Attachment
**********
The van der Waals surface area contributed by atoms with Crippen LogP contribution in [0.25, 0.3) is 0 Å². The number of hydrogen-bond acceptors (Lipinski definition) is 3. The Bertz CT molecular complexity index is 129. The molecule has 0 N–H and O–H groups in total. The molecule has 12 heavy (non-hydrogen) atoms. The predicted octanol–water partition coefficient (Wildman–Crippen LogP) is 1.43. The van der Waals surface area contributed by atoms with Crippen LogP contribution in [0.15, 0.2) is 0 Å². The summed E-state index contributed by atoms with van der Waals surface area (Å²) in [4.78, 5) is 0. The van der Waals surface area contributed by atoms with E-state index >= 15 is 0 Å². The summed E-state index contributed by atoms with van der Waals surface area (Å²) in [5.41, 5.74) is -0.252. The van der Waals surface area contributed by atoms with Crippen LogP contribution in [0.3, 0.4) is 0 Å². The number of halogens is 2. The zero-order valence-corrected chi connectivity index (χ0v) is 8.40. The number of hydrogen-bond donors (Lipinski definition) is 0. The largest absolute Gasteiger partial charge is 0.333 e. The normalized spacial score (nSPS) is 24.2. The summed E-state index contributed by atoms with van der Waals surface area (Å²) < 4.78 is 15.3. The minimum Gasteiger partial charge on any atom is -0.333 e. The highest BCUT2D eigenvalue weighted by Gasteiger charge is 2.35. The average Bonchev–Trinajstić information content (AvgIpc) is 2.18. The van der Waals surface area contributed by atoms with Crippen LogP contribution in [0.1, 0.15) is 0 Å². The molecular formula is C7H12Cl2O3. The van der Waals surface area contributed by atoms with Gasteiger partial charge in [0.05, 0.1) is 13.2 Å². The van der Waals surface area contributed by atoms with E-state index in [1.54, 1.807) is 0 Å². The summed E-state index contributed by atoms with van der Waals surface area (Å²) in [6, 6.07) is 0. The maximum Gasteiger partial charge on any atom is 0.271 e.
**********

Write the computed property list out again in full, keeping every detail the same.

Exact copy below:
The van der Waals surface area contributed by atoms with Crippen LogP contribution in [0.25, 0.3) is 0 Å². The number of hydrogen-bond acceptors (Lipinski definition) is 3. The Bertz CT molecular complexity index is 129. The molecule has 0 N–H and O–H groups in total. The molecule has 12 heavy (non-hydrogen) atoms. The predicted octanol–water partition coefficient (Wildman–Crippen LogP) is 1.43. The van der Waals surface area contributed by atoms with Crippen LogP contribution in [0.15, 0.2) is 0 Å². The summed E-state index contributed by atoms with van der Waals surface area (Å²) in [4.78, 5) is 0. The van der Waals surface area contributed by atoms with E-state index >= 15 is 0 Å². The summed E-state index contributed by atoms with van der Waals surface area (Å²) in [5.41, 5.74) is -0.252. The van der Waals surface area contributed by atoms with Crippen LogP contribution in [0.3, 0.4) is 0 Å². The number of halogens is 2. The zero-order valence-corrected chi connectivity index (χ0v) is 8.40. The number of hydrogen-bond donors (Lipinski definition) is 0. The largest absolute Gasteiger partial charge is 0.333 e. The normalized spacial score (nSPS) is 24.2. The summed E-state index contributed by atoms with van der Waals surface area (Å²) < 4.78 is 15.3. The minimum Gasteiger partial charge on any atom is -0.333 e. The highest BCUT2D eigenvalue weighted by Gasteiger charge is 2.35. The average Bonchev–Trinajstić information content (AvgIpc) is 2.18. The van der Waals surface area contributed by atoms with Crippen LogP contribution in [0.1, 0.15) is 0 Å². The molecular formula is C7H12Cl2O3. The van der Waals surface area contributed by atoms with Gasteiger partial charge in [0.05, 0.1) is 13.2 Å². The van der Waals surface area contributed by atoms with E-state index in [1.54, 1.807) is 0 Å². The summed E-state index contributed by atoms with van der Waals surface area (Å²) in [6, 6.07) is 0. The maximum Gasteiger partial charge on any atom is 0.271 e.